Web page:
Professor Dawn Chatty was interviewed recently about Syria’s Bedouin tribes for ‘Syria in Crisis’, part of the Carnegie Endowment for International Peace. The role of these communities in the Syrian conflict is perhaps one of the most understudied aspects of the current crisis.
Professor Chatty outlines the history of Syria’s Bedouin communities before discussing the current situation for Bedouins in Syria and their role in the conflict. This role is not straightforward: “You have some tribes that are with the government and some that are with the opposition. Some government officials are recruited on the basis of their tribal support. The current minister of defense, General Fahd Jassim al-Freij, is a member of the Hadidiyin from the Hama region… On the other hand, I think much of the early armed uprising in Daraa, Homs, Deir Ezzor, and other places was a result of local tribesmen seeking to protect their neighborhoods.”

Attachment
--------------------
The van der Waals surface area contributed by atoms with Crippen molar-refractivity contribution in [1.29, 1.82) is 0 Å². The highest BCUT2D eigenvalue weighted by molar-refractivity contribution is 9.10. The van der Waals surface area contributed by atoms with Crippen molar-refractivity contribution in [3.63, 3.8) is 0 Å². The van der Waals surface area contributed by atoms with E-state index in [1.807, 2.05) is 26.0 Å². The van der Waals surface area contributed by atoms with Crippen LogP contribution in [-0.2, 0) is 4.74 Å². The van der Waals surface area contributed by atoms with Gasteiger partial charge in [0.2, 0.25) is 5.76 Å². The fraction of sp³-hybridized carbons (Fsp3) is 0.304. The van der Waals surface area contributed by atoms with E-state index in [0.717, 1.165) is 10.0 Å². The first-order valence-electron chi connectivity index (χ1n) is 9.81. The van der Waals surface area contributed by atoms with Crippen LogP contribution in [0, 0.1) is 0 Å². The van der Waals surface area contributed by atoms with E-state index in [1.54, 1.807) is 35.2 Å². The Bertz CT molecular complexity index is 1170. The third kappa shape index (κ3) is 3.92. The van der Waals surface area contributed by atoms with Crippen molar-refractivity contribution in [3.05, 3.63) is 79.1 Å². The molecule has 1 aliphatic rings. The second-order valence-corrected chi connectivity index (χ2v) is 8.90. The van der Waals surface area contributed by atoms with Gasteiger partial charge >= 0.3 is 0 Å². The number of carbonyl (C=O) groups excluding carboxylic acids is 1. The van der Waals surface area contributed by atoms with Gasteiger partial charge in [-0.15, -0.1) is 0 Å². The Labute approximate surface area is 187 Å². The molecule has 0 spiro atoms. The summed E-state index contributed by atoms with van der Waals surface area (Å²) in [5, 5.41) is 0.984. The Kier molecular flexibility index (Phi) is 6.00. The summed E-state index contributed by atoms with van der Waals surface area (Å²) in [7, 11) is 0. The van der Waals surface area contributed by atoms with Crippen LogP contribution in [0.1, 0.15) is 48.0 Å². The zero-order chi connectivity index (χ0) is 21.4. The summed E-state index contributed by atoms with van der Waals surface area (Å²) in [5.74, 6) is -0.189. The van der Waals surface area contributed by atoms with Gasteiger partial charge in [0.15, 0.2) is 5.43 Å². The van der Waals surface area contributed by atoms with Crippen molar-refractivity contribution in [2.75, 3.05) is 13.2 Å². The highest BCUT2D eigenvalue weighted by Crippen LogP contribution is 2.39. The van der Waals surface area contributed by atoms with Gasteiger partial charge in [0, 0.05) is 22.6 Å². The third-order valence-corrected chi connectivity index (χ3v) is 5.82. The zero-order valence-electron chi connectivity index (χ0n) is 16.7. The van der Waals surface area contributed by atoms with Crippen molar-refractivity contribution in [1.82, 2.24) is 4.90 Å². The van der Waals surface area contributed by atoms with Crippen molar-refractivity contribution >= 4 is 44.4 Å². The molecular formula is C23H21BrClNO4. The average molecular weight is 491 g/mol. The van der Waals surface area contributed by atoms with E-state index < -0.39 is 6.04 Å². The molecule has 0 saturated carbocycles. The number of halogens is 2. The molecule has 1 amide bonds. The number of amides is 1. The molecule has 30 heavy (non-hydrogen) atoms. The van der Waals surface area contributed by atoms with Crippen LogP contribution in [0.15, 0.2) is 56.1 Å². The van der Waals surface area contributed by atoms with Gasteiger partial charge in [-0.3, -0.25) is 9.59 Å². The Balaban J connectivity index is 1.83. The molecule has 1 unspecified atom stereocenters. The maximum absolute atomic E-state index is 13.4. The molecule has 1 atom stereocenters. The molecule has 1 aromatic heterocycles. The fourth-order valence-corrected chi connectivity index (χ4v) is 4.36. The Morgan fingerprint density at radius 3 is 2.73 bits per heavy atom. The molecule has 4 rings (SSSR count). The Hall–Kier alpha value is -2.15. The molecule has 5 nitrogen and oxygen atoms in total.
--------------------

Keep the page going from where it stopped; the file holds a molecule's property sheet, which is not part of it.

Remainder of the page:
There are also splits within tribes “because the government has for so long pitted different lineages against each other. Now you have rival groups within the same tribes that have chosen different sides in the uprising.”
However, Professor Chatty concludes that today, the tribal leaders have largely retreated from overt opposition politics, although they remain important in their communities at the local level. They may even transpire to be “the glue to keep Syria together, when the day finally comes that Bashar al-Assad realizes he must sit down to negotiate.”
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